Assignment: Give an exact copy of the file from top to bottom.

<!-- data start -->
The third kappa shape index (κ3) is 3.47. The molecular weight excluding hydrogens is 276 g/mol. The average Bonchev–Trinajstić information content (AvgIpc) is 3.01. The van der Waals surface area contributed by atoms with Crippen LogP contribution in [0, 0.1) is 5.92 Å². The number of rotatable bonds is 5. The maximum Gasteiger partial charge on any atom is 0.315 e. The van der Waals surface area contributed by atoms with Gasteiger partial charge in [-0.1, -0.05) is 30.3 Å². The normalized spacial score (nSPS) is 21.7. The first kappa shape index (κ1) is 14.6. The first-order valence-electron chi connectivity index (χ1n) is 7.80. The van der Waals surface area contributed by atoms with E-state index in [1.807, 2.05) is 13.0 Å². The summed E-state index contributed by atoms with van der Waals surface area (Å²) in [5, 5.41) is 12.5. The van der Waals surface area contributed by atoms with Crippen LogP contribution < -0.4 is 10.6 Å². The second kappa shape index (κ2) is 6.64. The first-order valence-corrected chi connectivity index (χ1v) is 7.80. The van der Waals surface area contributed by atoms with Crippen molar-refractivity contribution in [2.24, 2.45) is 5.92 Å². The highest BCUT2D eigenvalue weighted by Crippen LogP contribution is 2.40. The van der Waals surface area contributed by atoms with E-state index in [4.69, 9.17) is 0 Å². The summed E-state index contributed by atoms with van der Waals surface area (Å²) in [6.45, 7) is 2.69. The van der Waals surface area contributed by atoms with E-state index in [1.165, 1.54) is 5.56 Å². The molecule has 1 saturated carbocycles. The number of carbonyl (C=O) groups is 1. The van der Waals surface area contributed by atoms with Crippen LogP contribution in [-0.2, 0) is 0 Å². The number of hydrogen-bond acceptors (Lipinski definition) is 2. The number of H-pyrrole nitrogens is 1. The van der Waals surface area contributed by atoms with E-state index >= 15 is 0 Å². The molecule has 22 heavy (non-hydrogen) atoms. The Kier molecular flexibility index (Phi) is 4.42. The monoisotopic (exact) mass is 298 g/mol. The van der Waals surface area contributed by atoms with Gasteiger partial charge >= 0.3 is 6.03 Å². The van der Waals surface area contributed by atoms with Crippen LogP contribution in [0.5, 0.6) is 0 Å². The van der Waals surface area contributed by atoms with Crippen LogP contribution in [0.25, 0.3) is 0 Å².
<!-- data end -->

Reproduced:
The third kappa shape index (κ3) is 3.47. The molecular weight excluding hydrogens is 276 g/mol. The average Bonchev–Trinajstić information content (AvgIpc) is 3.01. The van der Waals surface area contributed by atoms with Crippen LogP contribution in [0, 0.1) is 5.92 Å². The number of rotatable bonds is 5. The maximum Gasteiger partial charge on any atom is 0.315 e. The van der Waals surface area contributed by atoms with Gasteiger partial charge in [-0.1, -0.05) is 30.3 Å². The normalized spacial score (nSPS) is 21.7. The first kappa shape index (κ1) is 14.6. The first-order valence-electron chi connectivity index (χ1n) is 7.80. The van der Waals surface area contributed by atoms with E-state index in [1.807, 2.05) is 13.0 Å². The summed E-state index contributed by atoms with van der Waals surface area (Å²) in [5, 5.41) is 12.5. The van der Waals surface area contributed by atoms with Crippen LogP contribution < -0.4 is 10.6 Å². The second kappa shape index (κ2) is 6.64. The first-order valence-corrected chi connectivity index (χ1v) is 7.80. The van der Waals surface area contributed by atoms with Crippen molar-refractivity contribution in [2.24, 2.45) is 5.92 Å². The highest BCUT2D eigenvalue weighted by Crippen LogP contribution is 2.40. The van der Waals surface area contributed by atoms with E-state index in [4.69, 9.17) is 0 Å². The summed E-state index contributed by atoms with van der Waals surface area (Å²) in [6.45, 7) is 2.69. The van der Waals surface area contributed by atoms with E-state index in [1.165, 1.54) is 5.56 Å². The molecule has 1 saturated carbocycles. The number of carbonyl (C=O) groups is 1. The van der Waals surface area contributed by atoms with Crippen LogP contribution in [-0.2, 0) is 0 Å². The number of hydrogen-bond acceptors (Lipinski definition) is 2. The number of H-pyrrole nitrogens is 1. The van der Waals surface area contributed by atoms with E-state index >= 15 is 0 Å². The molecule has 22 heavy (non-hydrogen) atoms. The Kier molecular flexibility index (Phi) is 4.42. The monoisotopic (exact) mass is 298 g/mol. The van der Waals surface area contributed by atoms with Gasteiger partial charge >= 0.3 is 6.03 Å². The van der Waals surface area contributed by atoms with Crippen LogP contribution in [0.5, 0.6) is 0 Å². The van der Waals surface area contributed by atoms with Crippen LogP contribution in [0.25, 0.3) is 0 Å².